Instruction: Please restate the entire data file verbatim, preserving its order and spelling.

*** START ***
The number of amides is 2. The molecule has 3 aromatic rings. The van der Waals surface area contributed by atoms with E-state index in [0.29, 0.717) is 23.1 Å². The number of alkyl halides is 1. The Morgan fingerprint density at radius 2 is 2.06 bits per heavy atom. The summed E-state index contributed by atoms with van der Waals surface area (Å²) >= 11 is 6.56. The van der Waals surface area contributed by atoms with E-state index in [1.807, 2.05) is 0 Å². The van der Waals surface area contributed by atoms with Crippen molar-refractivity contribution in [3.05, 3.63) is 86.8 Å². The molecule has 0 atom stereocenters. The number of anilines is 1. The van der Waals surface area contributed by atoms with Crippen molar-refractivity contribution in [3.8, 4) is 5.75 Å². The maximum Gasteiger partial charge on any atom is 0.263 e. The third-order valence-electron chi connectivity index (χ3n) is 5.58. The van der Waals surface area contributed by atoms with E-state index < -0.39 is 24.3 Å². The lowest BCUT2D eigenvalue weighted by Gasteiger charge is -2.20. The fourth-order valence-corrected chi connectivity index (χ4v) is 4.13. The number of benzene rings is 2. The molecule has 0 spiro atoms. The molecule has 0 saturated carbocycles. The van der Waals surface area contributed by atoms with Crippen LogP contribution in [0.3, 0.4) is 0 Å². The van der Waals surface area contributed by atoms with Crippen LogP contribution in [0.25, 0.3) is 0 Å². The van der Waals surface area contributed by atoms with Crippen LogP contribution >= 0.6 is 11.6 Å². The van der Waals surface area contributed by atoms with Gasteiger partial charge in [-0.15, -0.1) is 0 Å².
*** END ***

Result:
The number of amides is 2. The molecule has 3 aromatic rings. The van der Waals surface area contributed by atoms with E-state index in [0.29, 0.717) is 23.1 Å². The number of alkyl halides is 1. The Morgan fingerprint density at radius 2 is 2.06 bits per heavy atom. The summed E-state index contributed by atoms with van der Waals surface area (Å²) >= 11 is 6.56. The van der Waals surface area contributed by atoms with E-state index in [1.807, 2.05) is 0 Å². The van der Waals surface area contributed by atoms with Crippen molar-refractivity contribution in [3.05, 3.63) is 86.8 Å². The molecule has 0 atom stereocenters. The number of anilines is 1. The van der Waals surface area contributed by atoms with Crippen molar-refractivity contribution in [3.8, 4) is 5.75 Å². The maximum Gasteiger partial charge on any atom is 0.263 e. The third-order valence-electron chi connectivity index (χ3n) is 5.58. The van der Waals surface area contributed by atoms with E-state index < -0.39 is 24.3 Å². The lowest BCUT2D eigenvalue weighted by Gasteiger charge is -2.20. The fourth-order valence-corrected chi connectivity index (χ4v) is 4.13. The number of benzene rings is 2. The molecule has 0 spiro atoms. The molecule has 0 saturated carbocycles. The van der Waals surface area contributed by atoms with Crippen LogP contribution in [0.3, 0.4) is 0 Å². The van der Waals surface area contributed by atoms with Crippen LogP contribution in [0.25, 0.3) is 0 Å². The van der Waals surface area contributed by atoms with Crippen LogP contribution >= 0.6 is 11.6 Å². The van der Waals surface area contributed by atoms with Gasteiger partial charge in [-0.15, -0.1) is 0 Å².